Editorial — 30 October 2014

By Chris Marchand

Now a week distant, the frightening events in Saint-Jean-sur-Richelieu, Quebec, and then in Ottawa at the National War Memorial and in Parliament’s Centre Block were a difficult test of our nation’s resolve and reflection of our collective cultural identity that we should be proud of.

There were a number of devastatingly powerful things said that revealed much about Canadian character and temperament — just a few of which I will share.

“I told him you are loved. You are brave. You are good.” — Barbara Winters, citizen who rushed to the aid of Corporal Nathan Cirillo, comforting him in his last moments.

Indeed, the images of first responders trying to revive Cpl. Cirillo set the tone for how the incident was handled with a firm focus on the humanity and the heroism that a few demonstrated.

I believe some of the more important comments made came via Liberal leader Justin Trudeau, a subtle and important reminder that events such as these are often used by to make sweeping changes to our civil liberties.

“We have heard about a loss of innocence in Canada. This is inaccurate. Canada is not innocent to the threats we face, and we know that we are not immune. What is true is that we have not let those threats shape us, and we have never bowed to those who mean to undermine our values and way of life… Criminals cannot and will not dictate to us how we act as a nation, how we govern ourselves, or how we treat each other. They cannot and will not dictate our values. And they do not get to decide how we use our shared public spaces.” — Justin Trudeau, Liberal Leader.

I too bristled at the suggestion in online and tabloidy news sources that Canada somehow had ‘lost its innocence’. That assertion seemed to diminish the ultimate sacrifice made by 158 Canadian soldiers who lost their lives during Canada’s 10 year involvement in the Afghanistan conflict.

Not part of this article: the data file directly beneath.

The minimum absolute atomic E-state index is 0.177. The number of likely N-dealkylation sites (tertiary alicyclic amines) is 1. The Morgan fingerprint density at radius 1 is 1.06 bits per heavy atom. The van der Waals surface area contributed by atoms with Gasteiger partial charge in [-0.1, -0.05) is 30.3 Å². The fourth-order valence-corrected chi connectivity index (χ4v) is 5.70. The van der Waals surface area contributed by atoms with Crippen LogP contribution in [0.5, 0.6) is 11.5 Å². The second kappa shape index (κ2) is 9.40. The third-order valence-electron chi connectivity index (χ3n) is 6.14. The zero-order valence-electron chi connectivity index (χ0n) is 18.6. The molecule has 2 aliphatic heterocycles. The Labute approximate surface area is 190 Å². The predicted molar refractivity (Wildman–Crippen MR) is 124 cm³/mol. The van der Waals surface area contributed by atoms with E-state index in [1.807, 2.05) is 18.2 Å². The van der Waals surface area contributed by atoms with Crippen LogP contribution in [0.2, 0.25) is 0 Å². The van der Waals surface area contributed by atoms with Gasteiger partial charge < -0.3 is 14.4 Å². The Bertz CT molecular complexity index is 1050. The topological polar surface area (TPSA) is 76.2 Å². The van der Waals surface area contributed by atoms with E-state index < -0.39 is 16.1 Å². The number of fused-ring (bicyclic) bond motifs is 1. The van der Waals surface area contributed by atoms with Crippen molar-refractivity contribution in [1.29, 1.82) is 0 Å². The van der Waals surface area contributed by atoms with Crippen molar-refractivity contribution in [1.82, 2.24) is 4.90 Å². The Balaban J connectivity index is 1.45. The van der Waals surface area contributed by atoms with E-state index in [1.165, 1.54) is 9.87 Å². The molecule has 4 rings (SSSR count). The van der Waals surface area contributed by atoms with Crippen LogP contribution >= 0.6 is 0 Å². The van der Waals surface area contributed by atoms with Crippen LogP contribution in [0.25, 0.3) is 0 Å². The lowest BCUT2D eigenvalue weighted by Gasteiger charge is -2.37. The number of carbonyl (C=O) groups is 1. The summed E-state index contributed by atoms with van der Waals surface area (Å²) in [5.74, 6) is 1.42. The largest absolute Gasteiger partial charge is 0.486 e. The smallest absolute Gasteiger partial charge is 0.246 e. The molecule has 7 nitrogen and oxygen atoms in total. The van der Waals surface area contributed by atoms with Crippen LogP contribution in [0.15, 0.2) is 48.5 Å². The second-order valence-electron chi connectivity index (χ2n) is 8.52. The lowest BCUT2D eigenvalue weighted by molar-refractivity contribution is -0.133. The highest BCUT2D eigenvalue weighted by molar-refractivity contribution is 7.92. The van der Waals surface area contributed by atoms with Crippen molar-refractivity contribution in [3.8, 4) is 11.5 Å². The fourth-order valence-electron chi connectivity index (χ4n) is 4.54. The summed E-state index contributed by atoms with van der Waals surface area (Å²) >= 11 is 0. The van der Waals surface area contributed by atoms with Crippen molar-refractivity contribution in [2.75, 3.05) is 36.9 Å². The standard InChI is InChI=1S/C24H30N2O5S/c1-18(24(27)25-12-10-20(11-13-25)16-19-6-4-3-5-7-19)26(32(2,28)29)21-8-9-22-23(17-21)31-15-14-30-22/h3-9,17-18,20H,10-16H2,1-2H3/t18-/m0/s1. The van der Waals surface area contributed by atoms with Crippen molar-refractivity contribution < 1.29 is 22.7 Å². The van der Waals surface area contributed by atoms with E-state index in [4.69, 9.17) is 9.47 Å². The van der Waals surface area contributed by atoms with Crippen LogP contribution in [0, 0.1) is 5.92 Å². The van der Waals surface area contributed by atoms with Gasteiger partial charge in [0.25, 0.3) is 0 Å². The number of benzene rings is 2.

It’s hard to throw too much criticism at the national media for their treatment of the event, which quite rightly earned accolades of media watchers worldwide for their admirable restraint.

We’ve all seen the wildly speculative US cable news channels sowing fear and uncertainty while lavishing celebrity upon the misguided people at the root of the event.

The coverage I saw remained factual and cultivated the kind of stoic concern that appealed to the best parts of ourselves — our capacity for solidarity and courage. It was coverage that made us all concerned for our fellow countrymen, not scared or angry for ourselves.

“Today was not the killer’s — let us not name him. Instead it produced a master counter-example, the Sgt. At Arms Kevin Vickers. Mr. Vickers, the whole country is unaminous. In all the matters that count — bravery, duty, selflessness — you are as good as they get. The office of Sgt. At Arms can never have been better filled. So as we mourn the soldier, Corporal Cirillo, let us honour the sergeant, Mr. Vicker. They encompass between them, so much of what Canadians choose to admire and love.” — Rex Murphy, CBC’s Point of View broadcast.

And yet when fear did find its foothold among the weakminded, there were others who circled the innocent protectively.

“You ARE home,” — sign posted at Cold Lake Mosque after local residents rallied to fix smashed windows and spraypainted phrase, “Go Home”.

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About Author

Chris Marchand is a native of Dryden, Ontario. He served his first newspaper internship at The Dryden Observer in 1998 while attending journalism studies at Thompson Rivers University in Kamloops B.C. He's worked desks as both reporter and editor at the Fernie Free Press as well as filled the role of sports editor at the Cranbrook Daily Townsman. Marchand was named editor of the Dryden Observer in Aug. 2009.

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